What I gathered from those polls, and from the enthusiasm that both Trump and his Democratic opposite number, Bernie Sanders, are stirring up in their followers — Trump and Sanders have both had to move their rallies to bigger venues because the places they booked originally haven’t been big enough to contain the crowds — is that a lot of Americans have given up on “democracy” as they’ve experienced it in the last quarter-century. They’ve seen their politicians, whatever their party label, become so dependent on campaign donations from rich people that the only policies that get seriously considered are ones that make the rich richer and the rest of us poorer. They’ve seen their home values destroyed by a devastating recession, their jobs swept away by corporate restructurings and “outsourcing” to foreign countries, and in the seven years since 2008 the economy go through a so-called “recovery” whose benefits have gone almost exclusively to the top 1 percent of Americans while everyone else is either not working, working well below their potential, or scared shitless every day that their job will be taken over by a Mexican, a Chinese, or a computer.
They’ve given up on their country’s existing government’s ability to protect themselves against threats from abroad. They can’t help but wonder why, despite the U.S. maintaining a bigger military than the next 25 countries in the world combined (and spending that much more on it, too), we’re getting pushed around in the world by Russia — the country we supposedly won the Cold War from — Iran, China and North Korea. They’re perplexed that after all the U.S. servicemembers who were killed in Iraq and all the blood and treasure that was spent there, Iraq is now the home base of the murderous medievalist thugs of Islamic State. And if they think about it at all, they’re probably wondering why all the pro-corporate “free trade” agreements pushed through by presidents of both major parties only make it easier for businesses to shift jobs overseas and shaft American workers.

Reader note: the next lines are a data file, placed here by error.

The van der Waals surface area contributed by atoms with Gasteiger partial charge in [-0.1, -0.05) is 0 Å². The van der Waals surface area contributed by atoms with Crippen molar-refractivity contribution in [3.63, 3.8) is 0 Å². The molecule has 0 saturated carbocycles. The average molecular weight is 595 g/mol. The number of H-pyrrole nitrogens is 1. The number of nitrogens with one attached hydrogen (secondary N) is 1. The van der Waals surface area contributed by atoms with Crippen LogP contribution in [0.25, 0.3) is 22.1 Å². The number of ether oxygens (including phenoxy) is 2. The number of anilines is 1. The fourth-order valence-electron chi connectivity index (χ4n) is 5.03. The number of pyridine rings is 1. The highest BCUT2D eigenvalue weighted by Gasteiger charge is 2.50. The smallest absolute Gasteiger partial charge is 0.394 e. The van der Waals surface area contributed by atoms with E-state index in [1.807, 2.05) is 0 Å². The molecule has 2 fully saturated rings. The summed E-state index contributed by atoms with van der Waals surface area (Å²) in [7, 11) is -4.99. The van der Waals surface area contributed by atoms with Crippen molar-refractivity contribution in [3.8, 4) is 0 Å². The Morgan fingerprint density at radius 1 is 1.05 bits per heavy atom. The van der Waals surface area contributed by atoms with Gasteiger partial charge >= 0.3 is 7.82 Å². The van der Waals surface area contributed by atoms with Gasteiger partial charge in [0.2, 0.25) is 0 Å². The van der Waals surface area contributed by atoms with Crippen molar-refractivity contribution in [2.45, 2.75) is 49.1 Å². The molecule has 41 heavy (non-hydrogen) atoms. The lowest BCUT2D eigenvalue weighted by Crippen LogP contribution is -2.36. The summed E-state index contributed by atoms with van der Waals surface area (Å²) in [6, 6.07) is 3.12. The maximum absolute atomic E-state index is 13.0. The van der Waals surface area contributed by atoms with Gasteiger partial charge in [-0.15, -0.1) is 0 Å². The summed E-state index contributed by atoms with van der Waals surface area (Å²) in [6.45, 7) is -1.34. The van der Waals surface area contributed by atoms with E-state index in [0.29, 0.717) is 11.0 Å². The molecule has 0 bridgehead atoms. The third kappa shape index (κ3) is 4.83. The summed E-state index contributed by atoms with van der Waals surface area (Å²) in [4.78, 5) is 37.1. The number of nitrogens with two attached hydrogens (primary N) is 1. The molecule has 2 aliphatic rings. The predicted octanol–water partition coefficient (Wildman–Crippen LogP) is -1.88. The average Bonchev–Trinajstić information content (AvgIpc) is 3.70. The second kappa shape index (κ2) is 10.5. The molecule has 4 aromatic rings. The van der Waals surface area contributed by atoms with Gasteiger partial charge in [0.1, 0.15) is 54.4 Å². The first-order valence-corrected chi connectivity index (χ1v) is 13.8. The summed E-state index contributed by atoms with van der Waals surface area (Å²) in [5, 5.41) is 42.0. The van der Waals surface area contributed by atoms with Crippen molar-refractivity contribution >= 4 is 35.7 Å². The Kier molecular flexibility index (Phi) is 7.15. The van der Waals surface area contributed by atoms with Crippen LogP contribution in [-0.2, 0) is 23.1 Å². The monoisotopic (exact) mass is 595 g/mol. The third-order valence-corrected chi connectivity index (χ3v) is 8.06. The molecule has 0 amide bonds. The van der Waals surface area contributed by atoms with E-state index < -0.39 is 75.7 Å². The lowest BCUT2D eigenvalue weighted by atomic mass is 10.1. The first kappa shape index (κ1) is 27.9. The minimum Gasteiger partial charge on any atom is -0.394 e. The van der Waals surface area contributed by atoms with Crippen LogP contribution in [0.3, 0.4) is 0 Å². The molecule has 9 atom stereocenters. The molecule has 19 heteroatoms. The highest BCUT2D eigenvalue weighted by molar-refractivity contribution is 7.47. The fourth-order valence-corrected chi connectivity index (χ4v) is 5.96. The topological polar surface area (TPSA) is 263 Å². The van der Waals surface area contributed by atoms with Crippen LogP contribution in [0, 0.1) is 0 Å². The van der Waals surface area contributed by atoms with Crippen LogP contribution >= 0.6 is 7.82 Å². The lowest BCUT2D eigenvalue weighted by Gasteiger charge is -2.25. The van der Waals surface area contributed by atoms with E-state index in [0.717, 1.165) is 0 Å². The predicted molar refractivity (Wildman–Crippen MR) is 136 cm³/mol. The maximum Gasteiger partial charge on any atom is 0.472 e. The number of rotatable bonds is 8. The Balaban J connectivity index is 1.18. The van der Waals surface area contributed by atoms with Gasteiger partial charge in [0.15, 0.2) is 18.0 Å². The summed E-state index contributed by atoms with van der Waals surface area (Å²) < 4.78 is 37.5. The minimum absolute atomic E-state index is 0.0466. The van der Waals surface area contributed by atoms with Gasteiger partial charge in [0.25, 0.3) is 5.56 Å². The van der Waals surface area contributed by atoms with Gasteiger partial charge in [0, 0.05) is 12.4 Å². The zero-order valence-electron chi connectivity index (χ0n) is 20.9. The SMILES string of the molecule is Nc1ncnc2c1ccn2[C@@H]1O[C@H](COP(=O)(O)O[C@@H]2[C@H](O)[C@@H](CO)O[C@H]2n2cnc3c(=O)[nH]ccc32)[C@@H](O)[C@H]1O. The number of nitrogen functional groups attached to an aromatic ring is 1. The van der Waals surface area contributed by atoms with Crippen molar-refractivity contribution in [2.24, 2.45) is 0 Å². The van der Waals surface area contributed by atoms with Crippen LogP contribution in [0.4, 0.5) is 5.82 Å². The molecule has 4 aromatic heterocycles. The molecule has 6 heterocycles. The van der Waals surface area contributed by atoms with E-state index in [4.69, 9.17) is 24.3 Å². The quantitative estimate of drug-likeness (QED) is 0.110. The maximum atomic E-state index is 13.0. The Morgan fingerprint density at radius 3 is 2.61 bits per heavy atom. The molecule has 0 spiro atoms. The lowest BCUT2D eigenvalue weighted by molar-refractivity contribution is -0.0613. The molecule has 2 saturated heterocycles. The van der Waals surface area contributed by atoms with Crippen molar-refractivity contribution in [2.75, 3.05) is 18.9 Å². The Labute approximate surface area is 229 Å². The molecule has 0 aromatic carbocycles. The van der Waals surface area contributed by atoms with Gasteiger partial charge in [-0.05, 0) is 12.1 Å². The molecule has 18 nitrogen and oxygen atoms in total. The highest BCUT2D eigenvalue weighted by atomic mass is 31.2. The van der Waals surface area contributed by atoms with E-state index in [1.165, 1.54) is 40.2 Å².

What the people who’ve underestimated Trump until now (including me) haven’t realized is just how far the U.S. is on the path towards the people losing faith in the entire idea of “democracy” and desperately seeking a caudillo who can rule with an iron hand and make it all better overnight. When anybody bothers to ask the people who are supporting Donald Trump why — as Republican pollster Frank Luntz did in a focus-group meeting in Alexandria, Virginia August 24 — they get quotes from Paddy Chayevsky’s famous line from the movie Network: “I’m mad as hell and I’m not going to take it anymore!” They get brickbats aimed equally at President Obama — whom they don’t believe actually likes the U.S. — and the Republican-dominated Congress, which they call “useless,” “irrelevant,” “lame” and a few other epithets that can’t be printed in a mainstream U.S. newspaper.
One woman at Luntz’s focus group on Trump said of mainstream politicians, “It’s been years and years of feeling like you’ve been lied to. Nothing getting better; everything, across the board, getting worse.” Another attendee, a middle-aged man, said, “We grew up in an America that was the leader of the world. Today, we’re quickly becoming a Third World [country]. … As a power, [Russian president Vladimir] Putin slaps us around like we’re Tahiti. Nobody respects the United States as an authority on anything.”